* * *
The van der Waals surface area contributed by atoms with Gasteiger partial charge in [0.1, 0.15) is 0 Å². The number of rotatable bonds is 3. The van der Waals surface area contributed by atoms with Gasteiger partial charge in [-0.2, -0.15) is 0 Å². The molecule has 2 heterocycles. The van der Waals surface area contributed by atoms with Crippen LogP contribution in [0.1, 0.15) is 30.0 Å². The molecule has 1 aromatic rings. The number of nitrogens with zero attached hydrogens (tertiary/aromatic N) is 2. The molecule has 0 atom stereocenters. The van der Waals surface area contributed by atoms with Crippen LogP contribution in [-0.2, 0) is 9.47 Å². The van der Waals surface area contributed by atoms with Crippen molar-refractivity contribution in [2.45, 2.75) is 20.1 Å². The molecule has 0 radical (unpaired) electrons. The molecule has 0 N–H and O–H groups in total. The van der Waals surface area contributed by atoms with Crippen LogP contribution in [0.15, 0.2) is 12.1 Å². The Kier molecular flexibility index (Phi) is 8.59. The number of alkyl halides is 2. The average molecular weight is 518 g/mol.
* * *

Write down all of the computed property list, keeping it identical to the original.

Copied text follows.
The van der Waals surface area contributed by atoms with Gasteiger partial charge in [0.1, 0.15) is 0 Å². The number of rotatable bonds is 3. The van der Waals surface area contributed by atoms with Gasteiger partial charge in [-0.2, -0.15) is 0 Å². The molecule has 2 heterocycles. The van der Waals surface area contributed by atoms with Crippen LogP contribution in [0.1, 0.15) is 30.0 Å². The molecule has 1 aromatic rings. The number of nitrogens with zero attached hydrogens (tertiary/aromatic N) is 2. The molecule has 0 atom stereocenters. The van der Waals surface area contributed by atoms with Crippen LogP contribution in [-0.2, 0) is 9.47 Å². The van der Waals surface area contributed by atoms with Crippen molar-refractivity contribution in [2.45, 2.75) is 20.1 Å². The molecule has 0 radical (unpaired) electrons. The molecule has 0 N–H and O–H groups in total. The van der Waals surface area contributed by atoms with Crippen LogP contribution in [0.15, 0.2) is 12.1 Å². The Kier molecular flexibility index (Phi) is 8.59. The number of alkyl halides is 2. The average molecular weight is 518 g/mol.